Nicolas Suzor researches the regulation of networked society. He is a Professor at the Law School at Queensland University of Technology, and one of the leaders of QUT’s Digital Media Research Centre. He is also a Chief Investigator of the ARC Centre of Excellence for Automated Decision-Making and Society. His research examines the governance of the internet and social networks, the regulation of automated systems, digital copyright, and knowledge commons. Nic is a member of the Oversight Board, an independent organisation that hears appeals and makes binding decisions about what content Facebook and Instagram should allow or remove, based on international human rights norms. He is the author of Lawless: the secret rules that govern our digital lives (Cambridge, 2019).
Nic teaches intellectual property and technology law at QUT. He is an award winning educator, receiving QUT’s David Gardiner Teacher of the Year medal in 2016 and was nationally recognised as a recipient of an Australian Awards for University Teaching Citation for Outstanding Contributions to Student Learning in 2017 for his engaging and innovative teaching.
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- From 2020, I am one of the inaugural members of the Oversight Board, an independent organisation that hears appeals and makes binding decisions about what content Facebook and Instagram should allow or remove, based on international human rights norms.
- From 2016 – 2020, I was a founding board member and Deputy Chair of Digital Rights Watch, an Australian non-profit organisation whose mission is to ensure that Australian citizens are equipped, empowered and enabled to uphold their digital rights.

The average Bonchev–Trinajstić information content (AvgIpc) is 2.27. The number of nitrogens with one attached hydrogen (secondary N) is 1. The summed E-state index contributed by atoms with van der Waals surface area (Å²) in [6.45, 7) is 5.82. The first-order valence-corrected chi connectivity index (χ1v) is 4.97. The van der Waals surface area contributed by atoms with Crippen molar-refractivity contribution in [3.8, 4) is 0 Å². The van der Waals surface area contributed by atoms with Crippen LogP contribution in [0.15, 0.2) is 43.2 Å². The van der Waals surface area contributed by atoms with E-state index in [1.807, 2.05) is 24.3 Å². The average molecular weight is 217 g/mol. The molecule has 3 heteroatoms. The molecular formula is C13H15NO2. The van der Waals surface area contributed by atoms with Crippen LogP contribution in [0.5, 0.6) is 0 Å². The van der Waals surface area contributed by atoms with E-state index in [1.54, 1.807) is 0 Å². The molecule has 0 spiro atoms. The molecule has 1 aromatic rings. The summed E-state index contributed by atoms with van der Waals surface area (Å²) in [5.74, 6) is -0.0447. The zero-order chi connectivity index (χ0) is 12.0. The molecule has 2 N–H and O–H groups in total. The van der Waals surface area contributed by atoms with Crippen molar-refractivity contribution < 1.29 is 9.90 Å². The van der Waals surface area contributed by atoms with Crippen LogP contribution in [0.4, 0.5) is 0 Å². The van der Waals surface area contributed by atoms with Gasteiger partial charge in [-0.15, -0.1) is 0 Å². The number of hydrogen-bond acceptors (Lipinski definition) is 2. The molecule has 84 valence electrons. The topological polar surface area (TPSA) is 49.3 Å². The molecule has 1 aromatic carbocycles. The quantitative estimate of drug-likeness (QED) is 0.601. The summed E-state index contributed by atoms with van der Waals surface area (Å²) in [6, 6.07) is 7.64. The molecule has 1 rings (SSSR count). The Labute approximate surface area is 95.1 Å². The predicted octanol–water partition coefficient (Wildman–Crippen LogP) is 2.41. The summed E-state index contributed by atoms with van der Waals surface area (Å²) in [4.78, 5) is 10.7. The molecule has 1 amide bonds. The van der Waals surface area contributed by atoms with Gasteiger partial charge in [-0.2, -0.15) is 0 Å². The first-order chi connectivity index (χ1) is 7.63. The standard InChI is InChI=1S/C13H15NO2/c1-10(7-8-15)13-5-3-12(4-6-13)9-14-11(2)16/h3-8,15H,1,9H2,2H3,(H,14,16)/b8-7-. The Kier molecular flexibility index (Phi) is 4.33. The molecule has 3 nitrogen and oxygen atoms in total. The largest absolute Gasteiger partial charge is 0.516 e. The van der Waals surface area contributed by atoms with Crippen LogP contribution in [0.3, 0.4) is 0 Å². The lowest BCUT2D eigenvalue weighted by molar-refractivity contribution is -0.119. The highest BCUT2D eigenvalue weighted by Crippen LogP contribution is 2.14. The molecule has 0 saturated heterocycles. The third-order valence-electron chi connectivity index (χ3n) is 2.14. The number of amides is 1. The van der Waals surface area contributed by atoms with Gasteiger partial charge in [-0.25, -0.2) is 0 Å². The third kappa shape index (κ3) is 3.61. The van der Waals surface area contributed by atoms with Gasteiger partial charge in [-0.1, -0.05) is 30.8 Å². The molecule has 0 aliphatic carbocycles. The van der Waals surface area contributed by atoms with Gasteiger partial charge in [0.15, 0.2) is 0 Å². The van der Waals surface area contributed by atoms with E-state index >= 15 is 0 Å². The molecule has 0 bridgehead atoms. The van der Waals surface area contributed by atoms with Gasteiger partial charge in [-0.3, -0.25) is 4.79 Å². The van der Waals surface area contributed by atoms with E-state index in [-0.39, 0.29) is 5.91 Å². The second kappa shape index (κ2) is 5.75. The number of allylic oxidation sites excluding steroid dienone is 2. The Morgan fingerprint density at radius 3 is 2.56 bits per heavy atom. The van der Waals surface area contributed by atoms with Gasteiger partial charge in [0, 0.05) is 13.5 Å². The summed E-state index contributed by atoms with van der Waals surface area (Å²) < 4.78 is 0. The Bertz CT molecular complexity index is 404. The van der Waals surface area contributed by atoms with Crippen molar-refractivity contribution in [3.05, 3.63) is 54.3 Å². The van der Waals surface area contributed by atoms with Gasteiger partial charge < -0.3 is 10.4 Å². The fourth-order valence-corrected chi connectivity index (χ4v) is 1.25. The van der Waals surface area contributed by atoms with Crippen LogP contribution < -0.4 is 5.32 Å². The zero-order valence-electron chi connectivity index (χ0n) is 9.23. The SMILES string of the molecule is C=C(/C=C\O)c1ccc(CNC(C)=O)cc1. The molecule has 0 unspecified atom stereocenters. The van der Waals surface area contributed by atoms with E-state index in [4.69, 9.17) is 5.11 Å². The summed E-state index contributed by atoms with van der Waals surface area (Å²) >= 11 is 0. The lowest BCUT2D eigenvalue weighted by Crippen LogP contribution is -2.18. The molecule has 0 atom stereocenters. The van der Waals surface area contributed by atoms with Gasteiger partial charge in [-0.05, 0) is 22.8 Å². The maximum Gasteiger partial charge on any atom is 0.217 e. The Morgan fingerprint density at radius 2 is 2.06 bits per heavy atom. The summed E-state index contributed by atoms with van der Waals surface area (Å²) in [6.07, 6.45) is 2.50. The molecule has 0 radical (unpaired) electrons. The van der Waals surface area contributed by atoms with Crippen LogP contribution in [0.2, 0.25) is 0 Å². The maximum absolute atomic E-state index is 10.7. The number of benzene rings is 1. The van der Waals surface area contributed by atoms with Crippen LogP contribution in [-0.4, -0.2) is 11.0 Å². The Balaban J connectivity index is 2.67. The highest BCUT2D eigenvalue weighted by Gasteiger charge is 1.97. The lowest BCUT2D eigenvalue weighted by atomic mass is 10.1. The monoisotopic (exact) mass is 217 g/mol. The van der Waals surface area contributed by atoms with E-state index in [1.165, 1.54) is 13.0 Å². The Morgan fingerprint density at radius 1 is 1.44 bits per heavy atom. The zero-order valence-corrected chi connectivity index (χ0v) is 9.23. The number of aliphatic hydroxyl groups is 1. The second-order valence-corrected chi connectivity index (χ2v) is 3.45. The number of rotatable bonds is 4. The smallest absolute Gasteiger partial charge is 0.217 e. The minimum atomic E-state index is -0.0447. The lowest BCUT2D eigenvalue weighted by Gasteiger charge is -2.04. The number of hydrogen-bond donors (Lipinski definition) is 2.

- From 2014 – 2020, I was the Chapter Lead of the Creative Commons Australia project.
- From 2007 – 2010, I was a member of the Board of Electronic Frontiers Australia, including periods as Chair and Deputy Chair.
Funding and other support
I believe strongly in the importance of independent scholarship. I commit to upholding the ethical principles of academic research, including particularly the shared statement from Robin Feldman et al., Open Letter on Ethical Norms in Intellectual Property Scholarship, 29 Harvard Journal of Law & Technology 1-14 (2016). In accordance with these principles, I do not accept funding from sources that impose restrictions on the publication of research results. In the interests of promoting transparency in academic research, I have received funding from the following sources:
- The Australian Research Council
- The Australian Digital Alliance
- The Queensland Taxi Council
- The Australian Communications Consumer Action Network
- The Consumer Policy Research Center
- The OECD
- The Conversation
In addition to this research funding, I have consulted with various industry organisations, including Facebook and Google. This work is a direct extension of my research, where I seek to further the public interest in technology policy. I am not paid for this work, but I do accept funding for travel expenses.
None of these organizations has any right to exercise editorial control over my research publications.
I am one of the inaugural members of the Oversight Board, an independent organisation that hears appeals and makes binding decisions about what content Facebook and Instagram should allow or remove. We work to improve accountability and help ensure that Facebook’s rules align with global human rights norms.
The Oversight Board is governed by an independent trust. It is funded by Facebook, but Facebook has no ongoing power to interfere with the operation of the Board. Board Members are expected and empowered to exercise independent judgment, and that independence is guaranteed through the Board’s Charter and Bylaws. We aim to hold Facebook to account, and we are committed to being a strong, independent force to promote freedom of expression and respect for fundamental rights.
Nothing in my relationship with the Oversight Board will compromise the independence of my scholarship or my willingness to speak out about the impact that tech companies have on our human rights. I have committed to maintaining the confidentiality of Oversight Board proceedings — this is critical to ensure we can do our work. Importantly, however, no entity is entitled to interfere with my research or publication of results.